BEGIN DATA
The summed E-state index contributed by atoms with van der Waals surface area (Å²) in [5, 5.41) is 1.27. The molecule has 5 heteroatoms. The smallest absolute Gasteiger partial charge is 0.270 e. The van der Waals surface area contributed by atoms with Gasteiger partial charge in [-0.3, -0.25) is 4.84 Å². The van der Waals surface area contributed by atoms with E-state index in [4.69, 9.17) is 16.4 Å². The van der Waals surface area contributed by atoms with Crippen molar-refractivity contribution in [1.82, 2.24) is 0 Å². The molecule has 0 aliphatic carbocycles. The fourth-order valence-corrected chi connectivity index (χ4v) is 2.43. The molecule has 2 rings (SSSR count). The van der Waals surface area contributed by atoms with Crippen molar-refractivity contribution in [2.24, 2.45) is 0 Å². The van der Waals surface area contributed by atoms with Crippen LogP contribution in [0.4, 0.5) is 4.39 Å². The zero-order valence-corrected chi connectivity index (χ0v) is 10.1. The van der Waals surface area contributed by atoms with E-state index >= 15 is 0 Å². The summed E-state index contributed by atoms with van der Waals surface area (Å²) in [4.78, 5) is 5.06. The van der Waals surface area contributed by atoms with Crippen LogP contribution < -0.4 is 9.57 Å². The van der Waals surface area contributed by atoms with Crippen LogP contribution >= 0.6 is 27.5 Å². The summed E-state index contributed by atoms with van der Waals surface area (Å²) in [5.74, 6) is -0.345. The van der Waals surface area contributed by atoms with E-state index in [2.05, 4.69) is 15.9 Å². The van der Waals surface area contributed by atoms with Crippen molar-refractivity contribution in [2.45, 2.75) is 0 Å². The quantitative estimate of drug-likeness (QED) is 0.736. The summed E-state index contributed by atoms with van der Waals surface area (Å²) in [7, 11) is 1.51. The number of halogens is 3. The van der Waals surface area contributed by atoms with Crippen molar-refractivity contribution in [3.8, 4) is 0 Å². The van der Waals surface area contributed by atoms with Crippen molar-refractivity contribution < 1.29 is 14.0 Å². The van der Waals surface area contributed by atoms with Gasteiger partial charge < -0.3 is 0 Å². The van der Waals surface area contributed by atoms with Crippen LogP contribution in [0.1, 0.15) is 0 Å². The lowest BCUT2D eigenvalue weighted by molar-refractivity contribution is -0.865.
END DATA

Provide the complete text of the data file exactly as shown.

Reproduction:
The summed E-state index contributed by atoms with van der Waals surface area (Å²) in [5, 5.41) is 1.27. The molecule has 5 heteroatoms. The smallest absolute Gasteiger partial charge is 0.270 e. The van der Waals surface area contributed by atoms with Gasteiger partial charge in [-0.3, -0.25) is 4.84 Å². The van der Waals surface area contributed by atoms with E-state index in [4.69, 9.17) is 16.4 Å². The van der Waals surface area contributed by atoms with Crippen molar-refractivity contribution in [1.82, 2.24) is 0 Å². The molecule has 0 aliphatic carbocycles. The fourth-order valence-corrected chi connectivity index (χ4v) is 2.43. The molecule has 2 rings (SSSR count). The van der Waals surface area contributed by atoms with Crippen molar-refractivity contribution in [2.24, 2.45) is 0 Å². The van der Waals surface area contributed by atoms with Crippen LogP contribution in [0.4, 0.5) is 4.39 Å². The zero-order valence-corrected chi connectivity index (χ0v) is 10.1. The van der Waals surface area contributed by atoms with E-state index >= 15 is 0 Å². The summed E-state index contributed by atoms with van der Waals surface area (Å²) in [4.78, 5) is 5.06. The van der Waals surface area contributed by atoms with Crippen LogP contribution < -0.4 is 9.57 Å². The van der Waals surface area contributed by atoms with Crippen LogP contribution >= 0.6 is 27.5 Å². The summed E-state index contributed by atoms with van der Waals surface area (Å²) in [5.74, 6) is -0.345. The van der Waals surface area contributed by atoms with E-state index in [2.05, 4.69) is 15.9 Å². The van der Waals surface area contributed by atoms with Crippen molar-refractivity contribution in [2.45, 2.75) is 0 Å². The quantitative estimate of drug-likeness (QED) is 0.736. The summed E-state index contributed by atoms with van der Waals surface area (Å²) in [7, 11) is 1.51. The number of halogens is 3. The van der Waals surface area contributed by atoms with Crippen molar-refractivity contribution in [3.8, 4) is 0 Å². The van der Waals surface area contributed by atoms with Crippen molar-refractivity contribution < 1.29 is 14.0 Å². The van der Waals surface area contributed by atoms with Gasteiger partial charge < -0.3 is 0 Å². The van der Waals surface area contributed by atoms with Crippen LogP contribution in [0.1, 0.15) is 0 Å². The lowest BCUT2D eigenvalue weighted by molar-refractivity contribution is -0.865.